king had published to all the nations throughout his vast empire, as a result of
Daniel's faithfulness to his God!
'I make a decree, That in every dominion of my kingdom men
tremble and fear before the God of Daniel: for He is the living God ... His
dominion shall be even unto the end' (verse 26).
There is also a relationship between this chapter and chapter 12. As the den of
lions was sealed and God delivered Daniel, so in chapter 12, Daniel is commanded
to seal the book: 'shut up the words, and seal the book, even to the time of the
end' (verses 1-4). So all the faithful in Israel shall be delivered and raised
from the dead to live for ever in resurrection at the day of the Lord.
In this chapter Daniel himself has a dream, and in it he has a vision of
four beasts. He is also given the interpretation of the dream, and is told it
has to do with the time of the end of the age.
'In the first year of Belshazzar king of Babylon Daniel had a
dream and visions of his head upon his bed: then he wrote the dream, and told the
sum of the matters' (verse 1).
This vision was written in the Gentile language of Chaldee (or Syriac or
Aramaic) because it brings us up to the end of Gentile dominion over Israel.
(See Luke 21:24 -- '... and Jerusalem shall be trodden down of the Gentiles, until
the times of the Gentiles be fulfilled'). It took place three years before the
events of chapter 6, and throws further light upon the final events of chapter 2
concerning the dream given by God to Nebuchadnezzar. That dream referred to the
beginning and duration of Gentile dominance over Israel, Daniel's dream the end
'Daniel spake and said, I saw in my vision by night, and,
behold, the four winds of the heaven strove upon the great sea. And four great
beasts came up from the sea, diverse one from another.
The first was like a lion, and had eagle's wings: I beheld till
the wings thereof were plucked, and it was lifted up from the earth, and made
stand upon the feet as a man, and a man's heart was given to it.
And behold another beast, a second, like to a bear, and it raised
up itself on one side, and it had three ribs in the mouth of it between the teeth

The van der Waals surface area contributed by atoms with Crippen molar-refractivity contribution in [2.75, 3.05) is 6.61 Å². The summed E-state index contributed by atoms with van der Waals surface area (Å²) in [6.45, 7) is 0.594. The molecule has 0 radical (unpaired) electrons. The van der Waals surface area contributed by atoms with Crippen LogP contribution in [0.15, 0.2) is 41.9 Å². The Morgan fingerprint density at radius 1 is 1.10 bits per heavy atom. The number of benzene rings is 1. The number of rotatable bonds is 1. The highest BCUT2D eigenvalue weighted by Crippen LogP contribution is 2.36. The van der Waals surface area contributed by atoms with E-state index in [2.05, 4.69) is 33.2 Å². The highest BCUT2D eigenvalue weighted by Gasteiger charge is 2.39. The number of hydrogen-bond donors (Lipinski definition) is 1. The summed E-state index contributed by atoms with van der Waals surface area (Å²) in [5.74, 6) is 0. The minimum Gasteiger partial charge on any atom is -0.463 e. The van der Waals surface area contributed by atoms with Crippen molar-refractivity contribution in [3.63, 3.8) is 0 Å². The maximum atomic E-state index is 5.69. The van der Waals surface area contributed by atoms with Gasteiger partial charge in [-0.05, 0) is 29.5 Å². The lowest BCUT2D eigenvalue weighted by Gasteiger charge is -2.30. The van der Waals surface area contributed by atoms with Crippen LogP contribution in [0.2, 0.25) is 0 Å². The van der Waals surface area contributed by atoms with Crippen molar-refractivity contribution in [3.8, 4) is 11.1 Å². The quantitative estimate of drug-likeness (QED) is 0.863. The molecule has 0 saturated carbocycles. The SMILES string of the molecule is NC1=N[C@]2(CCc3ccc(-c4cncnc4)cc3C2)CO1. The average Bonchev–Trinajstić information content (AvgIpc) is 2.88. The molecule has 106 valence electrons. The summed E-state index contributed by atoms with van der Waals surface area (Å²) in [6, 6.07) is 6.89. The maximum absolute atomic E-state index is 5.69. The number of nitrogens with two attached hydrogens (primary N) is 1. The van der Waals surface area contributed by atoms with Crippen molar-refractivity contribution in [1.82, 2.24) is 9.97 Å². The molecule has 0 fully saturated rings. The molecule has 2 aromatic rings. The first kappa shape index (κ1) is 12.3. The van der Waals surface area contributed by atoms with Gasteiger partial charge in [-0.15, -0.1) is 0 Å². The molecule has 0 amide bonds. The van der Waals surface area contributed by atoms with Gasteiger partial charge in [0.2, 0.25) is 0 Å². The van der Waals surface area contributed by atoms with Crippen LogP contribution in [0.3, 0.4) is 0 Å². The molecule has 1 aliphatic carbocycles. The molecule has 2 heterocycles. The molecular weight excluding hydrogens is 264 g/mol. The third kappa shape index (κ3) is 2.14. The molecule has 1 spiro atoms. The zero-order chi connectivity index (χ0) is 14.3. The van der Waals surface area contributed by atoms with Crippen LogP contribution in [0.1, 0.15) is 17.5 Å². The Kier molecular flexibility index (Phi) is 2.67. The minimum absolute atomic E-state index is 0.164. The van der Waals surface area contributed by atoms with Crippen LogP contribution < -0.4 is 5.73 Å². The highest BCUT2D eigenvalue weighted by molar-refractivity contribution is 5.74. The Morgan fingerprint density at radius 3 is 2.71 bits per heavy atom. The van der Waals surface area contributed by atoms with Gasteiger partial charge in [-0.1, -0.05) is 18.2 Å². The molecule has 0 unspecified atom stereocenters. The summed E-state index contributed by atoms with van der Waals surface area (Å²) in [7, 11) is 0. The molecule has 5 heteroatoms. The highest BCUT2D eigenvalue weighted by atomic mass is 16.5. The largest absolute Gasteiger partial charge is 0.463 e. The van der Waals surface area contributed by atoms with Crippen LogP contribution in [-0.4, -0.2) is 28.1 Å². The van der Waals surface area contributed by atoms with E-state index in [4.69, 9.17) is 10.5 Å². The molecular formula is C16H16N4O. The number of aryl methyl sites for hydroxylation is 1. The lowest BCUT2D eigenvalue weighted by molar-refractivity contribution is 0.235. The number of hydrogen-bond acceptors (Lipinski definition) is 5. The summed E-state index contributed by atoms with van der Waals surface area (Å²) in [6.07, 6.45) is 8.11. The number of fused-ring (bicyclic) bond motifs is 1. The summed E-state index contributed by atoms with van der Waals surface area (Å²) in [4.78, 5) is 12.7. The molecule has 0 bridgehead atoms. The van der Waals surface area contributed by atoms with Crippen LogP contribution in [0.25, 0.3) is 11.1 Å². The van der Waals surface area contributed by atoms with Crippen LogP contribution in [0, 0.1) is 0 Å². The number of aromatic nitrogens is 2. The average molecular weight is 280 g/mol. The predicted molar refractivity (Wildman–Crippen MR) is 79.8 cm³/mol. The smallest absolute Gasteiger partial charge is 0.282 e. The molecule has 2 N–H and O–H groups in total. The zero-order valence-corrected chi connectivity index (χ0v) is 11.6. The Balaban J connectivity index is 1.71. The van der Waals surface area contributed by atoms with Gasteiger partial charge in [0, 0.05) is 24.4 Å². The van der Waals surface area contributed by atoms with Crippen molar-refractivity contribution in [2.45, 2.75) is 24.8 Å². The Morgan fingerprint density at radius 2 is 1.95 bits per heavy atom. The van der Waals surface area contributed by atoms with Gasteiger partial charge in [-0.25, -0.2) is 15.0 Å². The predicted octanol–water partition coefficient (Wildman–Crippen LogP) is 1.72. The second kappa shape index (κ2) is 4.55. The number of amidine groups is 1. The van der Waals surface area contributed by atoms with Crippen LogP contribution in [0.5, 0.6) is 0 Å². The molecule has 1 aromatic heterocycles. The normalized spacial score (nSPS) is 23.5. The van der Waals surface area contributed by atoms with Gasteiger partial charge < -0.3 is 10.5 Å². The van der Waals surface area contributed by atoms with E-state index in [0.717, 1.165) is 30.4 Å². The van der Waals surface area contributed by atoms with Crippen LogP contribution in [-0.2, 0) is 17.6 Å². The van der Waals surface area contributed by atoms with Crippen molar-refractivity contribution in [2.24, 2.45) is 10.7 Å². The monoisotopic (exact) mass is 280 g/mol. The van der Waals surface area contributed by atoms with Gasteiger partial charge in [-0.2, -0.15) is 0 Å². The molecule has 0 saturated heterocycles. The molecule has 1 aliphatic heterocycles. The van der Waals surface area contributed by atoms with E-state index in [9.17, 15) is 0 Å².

of it: and they said thus unto it, Arise, devour much flesh.
After this I beheld, and lo another, like a leopard, which had ...
four wings of a fowl ... also four heads ...
After this ... behold a fourth beast, dreadful and terrible ... and
it was diverse from all the beasts that were before it: and it had ten horns ...
there came up among them another little horn, before whom there were three of the
first horns plucked up by the roots: and, behold, in this horn were eyes like the
eyes of man, and a mouth speaking great things' (verses 2-8).
Daniel then sees in his dream the Ancient of days upon His throne, the
judgment was set, and the books were opened. The fourth beast was slain and
utterly destroyed by fire, but the other beasts had their dominion taken away,
yet their lives were prolonged 'for a season and time' (verses 9-12).
'I saw in the night visions, and, behold, one like the Son of man
came with the clouds of heaven, and came to the Ancient of days, and they brought
Him near before Him. And there was given Him dominion, and glory, and a kingdom
... which shall not be destroyed' (verses 13,14).
In chapter 2 the setting up of the kingdom of the Lord is symbolised by
the stone becoming a great mountain and filling the earth. In chapter 7 the
prophet describes the investiture of the Son of man with sovereignty. In chapter
2 the Lord in judgment crushes the image to powder, and in chapter 7 the same
Lord in judgment consigns the beast to the burning flame.
Now apparently there is a school of thought that assumes that chapters 2
and 7 are co-extensive, that Babylon, Persia, Greece and Rome as illustrated by
the gold, silver, brass and iron in the image of chapter 2, are again represented
as the four beasts of Daniel's dream in chapter 7. Now this cannot possibly be
so, firstly because the kingdoms of chapter 2 succeed one another, whereas the
four kingdoms of chapter 7 are existing at the same time. This is made quite
clear in verse 12, for after the fourth beast had been slain, the other three are
allowed to live 'for a season and time', i.e. for an appointed period. This
would be impossible of interpretation, and make no sense whatsoever, if these
kingdoms succeeded one another over several centuries.
Secondly, in verse 17 we read that the angel who interpreted the dream
for Daniel, explained that the beasts were symbols for four kings that 'SHALL
arise out of the earth'. In other words this vision was prophetic and had to do
with a future period, a time that is associated with the day of judgment and the
books being opened in verse 10, and with 'the end' in verse 26 when Satan is
The interpretation of the dream found in verses 15-27, will be considered
in our next article.